New medical care networks show savings (The New York Times) - "A new model for delivering medical care, one promoted by the federal health care law, holds promise for slowing the cost of treating the sickest, most expensive patients, according to a new study. The study, which is being published Wednesday in The Journal of the American Medical Association, found that a predecessor to accountable care organizations achieved particular savings in caring for patients eligible for both Medicare and Medicaid. The study, conducted by researchers from the Dartmouth Institute for Health Policy and Clinical Practice, found that the growth in spending per “dual eligible” patient slowed by $532 a year, or 5 percent, after doctors groups joined the demonstration program.
More vaccines come without co-pays, unless you're on Medicare (NPR) - "The health care overhaul law makes it easier for most people with private insurance to get the vaccines they need without going into their pockets for a copay. Medicare beneficiaries don't get the same sweet deal, though. Medicare recipients are still on the hook for vaccine copayments. That's the case under Medicare Part B, which covers the flu, pneumonia and hepatitis B vaccines, and under Part D drug plans, which cover all other recommended vaccines."
Tufts touts hospital staff's top research to investors (The Boston Herald) - "Tufts Medical Center will host its inaugural Innovation Day today to give investors the chance to meet some of the hospital’s staff members who are conducting groundbreaking research. The event will feature 10 sessions led by life science, medical device and information-technology innovators who are translating their research into products, services and technology to improve health care for patients, said chief scientific officer Dick Karas. “They’re some of the diamonds uncovered here,” Karas told the Herald. “But as an institution, we weren’t providing mechanisms to help them to attract outside investment. So we selected particular innovations that we think are ripe for development for patient care.”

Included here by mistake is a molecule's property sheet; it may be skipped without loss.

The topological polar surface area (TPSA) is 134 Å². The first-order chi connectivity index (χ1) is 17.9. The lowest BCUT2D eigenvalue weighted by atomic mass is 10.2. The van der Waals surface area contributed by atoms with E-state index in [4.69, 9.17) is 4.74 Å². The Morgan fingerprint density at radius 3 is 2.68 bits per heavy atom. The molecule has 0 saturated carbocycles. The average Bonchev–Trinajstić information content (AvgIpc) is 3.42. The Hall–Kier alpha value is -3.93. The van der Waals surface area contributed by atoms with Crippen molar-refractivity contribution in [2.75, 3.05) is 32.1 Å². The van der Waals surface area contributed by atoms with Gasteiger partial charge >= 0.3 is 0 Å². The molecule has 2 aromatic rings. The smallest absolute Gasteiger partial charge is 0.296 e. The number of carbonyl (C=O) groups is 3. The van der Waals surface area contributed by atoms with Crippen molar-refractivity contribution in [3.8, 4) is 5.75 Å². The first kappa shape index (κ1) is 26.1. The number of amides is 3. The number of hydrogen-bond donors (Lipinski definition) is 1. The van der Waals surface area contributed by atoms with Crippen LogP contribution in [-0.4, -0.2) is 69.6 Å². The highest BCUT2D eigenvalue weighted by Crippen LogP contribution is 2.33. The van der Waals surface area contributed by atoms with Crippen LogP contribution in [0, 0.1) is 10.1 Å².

Hospitals should show restraint in billing uninsured patients (The Boston Globe, masthead editorial) "Hospitals often charge these uninsured patients top-dollar rates, the “sticker price” that hospitals use to begin negotiations with insurers. Almost no one else — certainly no one with insurance, or the insurance companies themselves – pays so much for individual procedures. Since even a modest reduction would come as a major relief for some families — perhaps forestalling a mortgage foreclosure, or a credit-rating reduction — hospitals should give these uninsured patients the courtesy of charging the lowest negotiated rate. That would be, essentially, the amount the hospitals charge the largest insurance companies. In the emergency room as much as the auto lot, no one should pay the full sticker price. And most of the beneficiaries are not freeloaders, but people who sought insurance, or even signed up, only to get caught in a waiting period."
This program aired on September 12, 2012. The audio for this program is not available.